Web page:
“Autism epidemic doubted”

Susanne Rust:

Indeed, special education figures that are being used to suggest an autism explosion are faulty and confounded, said Paul Shattuck, a researcher at the university’s Waisman Center and author of the study, which appears in today’s issue of the journal Pediatrics.

From 1993 to 2003, statistics compiled by the U.S. Department of Education showed a 657% increase in autism across the country – an explosive jump that signaled an epidemic to many.

But Shattuck discovered that, at least in most cases, the numbers are not only misleading, they’re likely inaccurate. On one hand, they don’t support a dramatic increase in autism prevalence, but on the other, the figures could be underestimating the absolute number of children with the condition.

One thought on ““Autism epidemic doubted””

  1. I found it interesting that Paul both discounted the findings of huge percentage increases because they are based on educational/administrative numbers, and stated that the true number of cases in school-age children are probably higher than what those education numbers show. These points generally illustrate why some people (esp those who are not statistics-literate in the least) claim the increase is exaggerated, but others claim that our true numbers of cases are much higher than is currently counted.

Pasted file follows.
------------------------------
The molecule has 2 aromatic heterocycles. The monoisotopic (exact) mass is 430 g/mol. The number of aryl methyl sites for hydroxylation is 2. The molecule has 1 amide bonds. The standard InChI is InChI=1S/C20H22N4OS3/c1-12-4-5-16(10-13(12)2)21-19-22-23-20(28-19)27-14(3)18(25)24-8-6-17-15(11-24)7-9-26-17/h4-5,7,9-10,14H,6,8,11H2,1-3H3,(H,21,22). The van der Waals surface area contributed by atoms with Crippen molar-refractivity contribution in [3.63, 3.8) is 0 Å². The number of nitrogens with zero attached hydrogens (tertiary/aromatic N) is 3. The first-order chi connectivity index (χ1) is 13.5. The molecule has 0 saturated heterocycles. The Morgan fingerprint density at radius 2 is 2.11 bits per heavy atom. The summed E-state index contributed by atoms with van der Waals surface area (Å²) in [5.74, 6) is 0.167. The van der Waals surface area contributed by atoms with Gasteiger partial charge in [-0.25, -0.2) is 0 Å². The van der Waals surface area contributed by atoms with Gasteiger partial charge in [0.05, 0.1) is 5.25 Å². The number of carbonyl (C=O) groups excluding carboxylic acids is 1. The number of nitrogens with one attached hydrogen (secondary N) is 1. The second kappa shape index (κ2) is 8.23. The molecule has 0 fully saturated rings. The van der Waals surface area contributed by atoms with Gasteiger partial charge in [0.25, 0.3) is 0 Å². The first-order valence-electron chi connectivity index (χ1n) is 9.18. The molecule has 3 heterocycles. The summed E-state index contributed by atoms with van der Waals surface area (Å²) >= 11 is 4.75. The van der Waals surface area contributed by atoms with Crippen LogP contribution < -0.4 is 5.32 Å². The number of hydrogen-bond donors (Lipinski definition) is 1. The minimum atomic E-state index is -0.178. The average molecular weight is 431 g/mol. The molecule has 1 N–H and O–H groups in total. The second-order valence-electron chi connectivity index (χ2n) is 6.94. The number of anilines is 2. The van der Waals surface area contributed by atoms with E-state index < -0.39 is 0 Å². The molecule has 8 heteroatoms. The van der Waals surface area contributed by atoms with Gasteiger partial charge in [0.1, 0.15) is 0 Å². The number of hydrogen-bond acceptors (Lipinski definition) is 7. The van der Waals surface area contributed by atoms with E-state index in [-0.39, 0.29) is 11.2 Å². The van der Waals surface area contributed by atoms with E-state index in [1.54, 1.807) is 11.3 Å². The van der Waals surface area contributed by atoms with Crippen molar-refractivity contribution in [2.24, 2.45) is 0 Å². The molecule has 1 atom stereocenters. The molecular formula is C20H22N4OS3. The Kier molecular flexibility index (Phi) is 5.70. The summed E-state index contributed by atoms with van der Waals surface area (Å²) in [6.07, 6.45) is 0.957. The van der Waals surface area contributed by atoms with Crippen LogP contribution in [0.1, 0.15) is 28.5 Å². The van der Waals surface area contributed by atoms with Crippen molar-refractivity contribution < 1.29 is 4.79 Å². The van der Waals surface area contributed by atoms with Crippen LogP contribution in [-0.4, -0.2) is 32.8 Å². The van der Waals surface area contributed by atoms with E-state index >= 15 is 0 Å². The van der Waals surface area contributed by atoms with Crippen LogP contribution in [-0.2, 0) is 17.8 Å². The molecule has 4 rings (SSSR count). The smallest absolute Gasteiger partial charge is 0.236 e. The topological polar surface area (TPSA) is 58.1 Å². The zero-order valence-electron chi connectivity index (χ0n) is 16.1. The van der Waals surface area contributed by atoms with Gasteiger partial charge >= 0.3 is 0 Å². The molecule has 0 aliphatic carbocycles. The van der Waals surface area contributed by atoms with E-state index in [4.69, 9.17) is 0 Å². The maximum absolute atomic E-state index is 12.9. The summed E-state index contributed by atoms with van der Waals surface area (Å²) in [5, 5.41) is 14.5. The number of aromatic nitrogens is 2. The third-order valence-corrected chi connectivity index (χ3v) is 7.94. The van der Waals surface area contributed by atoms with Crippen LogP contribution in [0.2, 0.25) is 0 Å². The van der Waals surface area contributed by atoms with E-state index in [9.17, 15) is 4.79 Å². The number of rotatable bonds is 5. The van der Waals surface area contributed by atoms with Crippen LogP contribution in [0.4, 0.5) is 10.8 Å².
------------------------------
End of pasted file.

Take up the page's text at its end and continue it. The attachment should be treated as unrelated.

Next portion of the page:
If one takes the 1 in 166 children number that Paul uses to claim an underestimate in numbers, that still presupposes an increase in ratio/percentage of autism spectrum presence. I don’t know if Paul reads this forum ever, but I would like to see how the data and the original study show both of those (generally considered opposing) views to be true.
    Even the rate of 1 in 166 that the (above-linked) article claims Shattuck accepts as true is a MUCH larger occurrence of autism than was previously diagnosed (even medically or through true population numbers, and not just administratively or educationally). It is kind of a no-brainer that the (true prevalence) numbers have not really grown from the 18 Wisconsin schoolchildren receiving special ed services for autism in 1992 to the 2,700+ who now get special services based on autism. As Paul says, that would show a 15,000% increase. But the accepted increase from 1 in 2300 prevalence to 1 in 166 still shows huge growth, and supports the “epidemic” estimations.

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